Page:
Adjunct faculty members at Duke University have filed a petition with the National Labor Relations Board to hold an election on whether to unionize.
The petition was filed Thursday, showing that at least 30 percent of employees in the group support the effort. For months, a group called Duke Teaching First has discussed the idea of a union to improve pay, benefits and job security for part-time and non-tenure track faculty.
“I just feel as though it’s a historic moment,” said M.J. Sharp, who teaches photography at Duke’s Center for Documentary Studies. “We just can’t let it keep going along like this.”
Sharp, who has taught at Duke for three years, said she feels supported by her colleagues, but many others aren’t in such a good position. She said the growing non-tenure track faculty across the nation constitute a “massive, permanent underclass.”
“Academia has been trying to solve itself for 20 years, and nothing really happens,” she said. “For those of us who’ve been watching, we know that more good intentions will get us nowhere.”
The Service Employees International Union is seeking to represent non-tenure track faculty members in Duke’s Trinity College of Arts & Sciences, the Graduate School and the Center for Documentary Studies, said Michael Schoenfeld, vice president for public affairs and government relations.
“We are assessing the petition now and will abide by the federal guidelines outlined by the National Labor Relations Board for responding to it,” Schoenfeld said. “We also respect the rights of our faculty members to seek information, review the implications and decide whether to seek union representation or not.”
The action at Duke follows a wave of adjunct unionization around the United States. But it is rare in the South.
The action at Duke follows a wave of adjunct unionization around the United States. But it is rare in the South. At dozens of universities – University of Chicago, Tufts and Georgetown among others – faculty have voted to join SEIU in the past three years.
SEIU also has launched a campaign to advocate for adjuncts to receive $15,000 per course, well above what many now make. The efforts have been dubbed Faculty Forward.
As the Duke campaign gained steam, the administration launched a website warning about tactics of union organizers. “You are your own best representative,” the site said.
The communication from the administration is intended “to confuse and dissuade,” said Chris Shreve, an instructor at Duke.
Shreve has taught at Duke for 12 years and holds two degrees from the university. He now teaches lab sections for a large biology course that is offered every semester – something that has given him some predictability in his income.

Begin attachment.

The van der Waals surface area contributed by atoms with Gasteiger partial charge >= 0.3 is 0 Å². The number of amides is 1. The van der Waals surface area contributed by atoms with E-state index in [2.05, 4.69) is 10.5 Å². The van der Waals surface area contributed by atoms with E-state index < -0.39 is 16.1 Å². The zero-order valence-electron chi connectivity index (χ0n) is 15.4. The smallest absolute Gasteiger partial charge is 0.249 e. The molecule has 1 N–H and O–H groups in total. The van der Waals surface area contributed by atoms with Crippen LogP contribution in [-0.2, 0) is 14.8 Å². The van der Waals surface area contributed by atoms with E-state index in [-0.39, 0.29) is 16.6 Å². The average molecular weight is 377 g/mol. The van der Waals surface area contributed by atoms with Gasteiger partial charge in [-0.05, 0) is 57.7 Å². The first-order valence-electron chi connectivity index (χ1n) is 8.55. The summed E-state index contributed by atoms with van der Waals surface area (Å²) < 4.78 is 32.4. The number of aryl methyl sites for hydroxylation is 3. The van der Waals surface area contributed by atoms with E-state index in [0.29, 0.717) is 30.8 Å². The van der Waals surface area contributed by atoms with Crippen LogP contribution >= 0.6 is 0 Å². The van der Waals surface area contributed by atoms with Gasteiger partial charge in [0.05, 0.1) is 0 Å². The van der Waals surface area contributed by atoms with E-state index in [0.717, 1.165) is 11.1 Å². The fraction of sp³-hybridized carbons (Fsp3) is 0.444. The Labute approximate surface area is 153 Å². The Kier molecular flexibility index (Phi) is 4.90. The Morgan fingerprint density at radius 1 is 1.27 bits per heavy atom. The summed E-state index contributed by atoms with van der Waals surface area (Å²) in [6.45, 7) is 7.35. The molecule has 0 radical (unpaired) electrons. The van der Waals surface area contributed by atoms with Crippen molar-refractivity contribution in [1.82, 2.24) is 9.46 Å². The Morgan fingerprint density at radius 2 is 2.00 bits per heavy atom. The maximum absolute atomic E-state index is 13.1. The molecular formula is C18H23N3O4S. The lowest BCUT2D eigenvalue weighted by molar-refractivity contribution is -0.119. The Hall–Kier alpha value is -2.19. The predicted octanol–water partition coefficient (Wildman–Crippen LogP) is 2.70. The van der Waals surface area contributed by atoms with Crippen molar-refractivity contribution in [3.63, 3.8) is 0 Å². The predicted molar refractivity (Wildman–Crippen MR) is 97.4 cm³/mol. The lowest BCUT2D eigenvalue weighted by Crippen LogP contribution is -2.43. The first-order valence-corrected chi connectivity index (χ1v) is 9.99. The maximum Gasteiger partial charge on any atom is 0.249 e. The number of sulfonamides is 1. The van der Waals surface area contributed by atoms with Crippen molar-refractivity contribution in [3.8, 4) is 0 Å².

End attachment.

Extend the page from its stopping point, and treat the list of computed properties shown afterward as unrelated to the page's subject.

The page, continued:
He said there has been steady support from tenured and tenure track colleagues. In December, dozens of faculty took out an ad in the Duke Chronicle with an open letter to Duke President Richard Brodhead. More than 80 faculty eventually signed the letter.
The ad said more than 40 percent of faculty members at Duke aren’t on the tenure track, and contingent faculty have increased by 67 percent in the past decade. Schoenfeld said Duke has about 3,500 faculty members, 80 percent of whom are tenured, tenure track or on multiyear contracts.
Faculty who signed the Chronicle ad said Duke had the resources to improve compensation for adjuncts.
“While Duke makes significant investments in building projects and a new campus overseas, the university spent only 9.5 percent of its total expenditures on salaries for teachers in 2013,” the letter said. “Duke relies on non-tenure track faculty to teach a steadily increasing percentage of its courses. It is time to offer our ‘contingent’ colleagues fair working conditions. The university needs their work, and has the resources necessary to raise standards.”
Shreve said support for a union has been building for months.
“We’ve had a generally very positive response from the faculty at Duke,” he said. “It’s very encouraging to see tenured faculty and tenure track faculty recognize the fundamental inequalities present in higher education right now.”
Students also joined in the effort. They hung banners, baked cookies and held a flash mob to support their nontenured teachers, some of whom are part-time and some of whom are full-time.
Ashlyn Nuckols, a sophomore from Essex, Vermont, said she had been part of that effort.
“From a moral perspective, we want to go to an institution where all the employees feel like they’re being treated fairly,” she said. “But also, for a lot of us, these professors are mentors and life counselors. How they’re feeling really affects our academic experience as students.”